For the first two hundred years, this was the responsibility of the appointed ministers and elders of the meeting (see below under Recording Gifts of Ministry and the section of this online library on Eldership). When the practice of recording gifts of gospel ministry and formal recognition of meeting elders was discontinued in most unprogrammed meetings, this responsibility was passed to a committee (variously called Ministry & Counsel, Worship & Ministry, etc.). The members of this committee are generally chosen by the meeting with specific time limits such as three years. Unfortunately such committees may have limited understanding of how to nurture Spirit-guided worship, or even feel uncomfortable exercising such oversight of worship.

The Quality of Worship Is a Corporate Responsibility. In this article Nancy Haines of Wellesley (Massachusetts) Monthly Meeting discusses the importance of not elevating gifts of vocal ministry above other forms of ministry that serve the faith community.

Nurturing the Gift of Vocal Ministry is an article written by Peter Blood-Patterson in 2001 for the New Zealand Friends Newsletter. It focuses describes the traditional Quaker practice of formally recording gifts of vocal ministry, a practice now abandoned by most unprogrammed meetings. It also describes, however, other means of deepening the quality of vocal ministry during waiting worship and includes a set of queries that any member of a meeting can use to reflect on the quality of spoken ministry in her / his meeting.

Nurturing Gospel Ministry is the minute of exercise from a meeting for discernment held on ways to deepen worship in the meeting held at Quaker Spring in 2008.

Recording Gifts of Ministry

Within the first century of Quakerism, the practice developed in which Friends meetings formally recognized (“recorded”) those Friends who demonstrated over time a gift of vocal ministry guided by the Divine Spirit, whether in the local meeting or in larger circles of Friends. Both men and women were recognized as ministers. Meetings also came to formally recognized as elders those members with a gift for discerning and nurturing the gifts of ministers. Ministers and elders usually sat on facing benches at the front of meetings for worship. Vocal ministry was never limited to formally recorded ministers, but in practice the bulk of vocal ministry was given during worship by the recorded ministers.

The names of ministers recorded and elders recognized by the monthly meeting were reported formally to the monthly and yearly meeting. Ministers generally continued in that formal role for life unless found to have become incapacitated, and recognized elders also often continued in that role throughout their lives.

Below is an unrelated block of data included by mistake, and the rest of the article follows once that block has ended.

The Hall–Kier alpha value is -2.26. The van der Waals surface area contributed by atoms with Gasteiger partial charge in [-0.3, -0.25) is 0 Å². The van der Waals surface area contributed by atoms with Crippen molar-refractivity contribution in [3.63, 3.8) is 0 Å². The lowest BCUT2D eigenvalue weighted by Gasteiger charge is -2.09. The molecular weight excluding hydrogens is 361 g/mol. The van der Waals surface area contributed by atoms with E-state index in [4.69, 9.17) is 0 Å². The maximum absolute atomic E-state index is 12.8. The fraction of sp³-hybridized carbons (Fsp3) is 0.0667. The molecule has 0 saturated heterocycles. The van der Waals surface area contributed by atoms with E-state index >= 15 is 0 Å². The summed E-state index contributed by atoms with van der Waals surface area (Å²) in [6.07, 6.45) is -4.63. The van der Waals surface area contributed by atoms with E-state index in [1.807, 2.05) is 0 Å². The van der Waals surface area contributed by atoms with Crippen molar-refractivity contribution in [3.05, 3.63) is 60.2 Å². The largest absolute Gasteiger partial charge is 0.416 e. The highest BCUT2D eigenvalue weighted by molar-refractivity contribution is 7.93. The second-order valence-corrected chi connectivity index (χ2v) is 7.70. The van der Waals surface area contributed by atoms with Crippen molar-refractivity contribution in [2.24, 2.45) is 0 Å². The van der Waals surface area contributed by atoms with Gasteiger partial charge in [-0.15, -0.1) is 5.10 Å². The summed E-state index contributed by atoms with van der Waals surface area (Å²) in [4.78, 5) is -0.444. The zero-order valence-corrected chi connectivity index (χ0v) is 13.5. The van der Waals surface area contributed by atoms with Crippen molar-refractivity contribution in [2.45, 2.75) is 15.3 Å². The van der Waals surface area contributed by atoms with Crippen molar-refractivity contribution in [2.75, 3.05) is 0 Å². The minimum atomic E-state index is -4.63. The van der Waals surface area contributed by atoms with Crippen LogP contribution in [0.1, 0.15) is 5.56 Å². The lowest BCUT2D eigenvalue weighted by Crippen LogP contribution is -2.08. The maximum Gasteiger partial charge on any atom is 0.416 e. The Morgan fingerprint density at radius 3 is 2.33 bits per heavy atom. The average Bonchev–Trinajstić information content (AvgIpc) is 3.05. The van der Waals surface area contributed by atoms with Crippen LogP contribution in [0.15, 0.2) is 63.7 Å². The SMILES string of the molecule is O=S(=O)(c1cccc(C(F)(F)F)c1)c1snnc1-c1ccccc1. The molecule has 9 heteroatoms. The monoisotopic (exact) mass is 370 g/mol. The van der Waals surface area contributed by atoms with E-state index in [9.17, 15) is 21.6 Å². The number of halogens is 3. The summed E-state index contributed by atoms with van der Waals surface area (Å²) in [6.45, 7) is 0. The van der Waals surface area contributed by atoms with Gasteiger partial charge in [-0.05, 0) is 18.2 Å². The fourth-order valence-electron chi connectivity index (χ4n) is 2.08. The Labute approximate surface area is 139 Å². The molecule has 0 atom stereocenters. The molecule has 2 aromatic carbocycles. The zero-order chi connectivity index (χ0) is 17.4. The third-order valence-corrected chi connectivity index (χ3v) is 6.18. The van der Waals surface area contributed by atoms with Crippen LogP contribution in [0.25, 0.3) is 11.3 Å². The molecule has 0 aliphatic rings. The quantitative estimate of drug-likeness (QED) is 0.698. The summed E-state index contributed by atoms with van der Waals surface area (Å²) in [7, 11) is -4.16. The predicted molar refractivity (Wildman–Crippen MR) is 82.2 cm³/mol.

The ministers and elders of the meeting met regularly, usually once a month, to:

  • discern together the spiritual depth and richness of meetings for worship
  • provide feedback to individual ministers about the faithfulness of their vocal ministry – including:
  • letting them know if they seemed to be failing, for some reason, to deliver the gospel message or
  • where the minister appeared to the elders or other ministers to be “running beyond her or his guide”.

Needless to say, this kind of sharing required a great deal of trust and a commitment to hold each other both in truth and in love. Ministers and Elders also met with each other on the quarterly meeting and the yearly meeting level.

This practice gradually disappeared in Hicksite YMs and has functioned differently in programmed meetings where vocal ministry is often given (with advance preparation) by the pastor. When a meeting discontinued the practice of formally recognizing ministers and elders, the Ministers and Elders’ Meetings evolved into Ministry and Worship Committees made up of meeting members appointed for fixed terms.

An Historical Note on Recording Gifts in the Ministry by Brian Drayton of New England YM.

The Practice of Recording Gifts in the Ministry is a report from a subcommittee of the Ministry & Counsel Committee of Vassalboro QM in Maine.

Recorded ministers in the Society of Friends: Then & Now is a talk given by Brian Drayton to Salem QM of NEYM in 1994.

Observations on Ministry, Leadership, and the Recording of Gifts. Allen Myers discusses how recording gifts helps to establish a mutually accountable relationship between individual members in exercising their spiritual gifts and the faith community of which they are a part.

“The Piper at the Gates of Dawn”: Thoughts on Being a Recorded Minister in the Religious Society of Friends by Alice Hildebrand

Comparing the Practices of Recording Ministers in Various Yearly Meetings explores the differences in how different yearly meetings approach the process of recording gifts of vocal ministry – if they utilize this practice at all.

Since We Are All Ministers, Why Record the Gifts of Any? is an article by Marcianna Caplis of Westerly (Rhode Island) Monthly Meeting laying out arguments often advanced against recording gifts of ministry.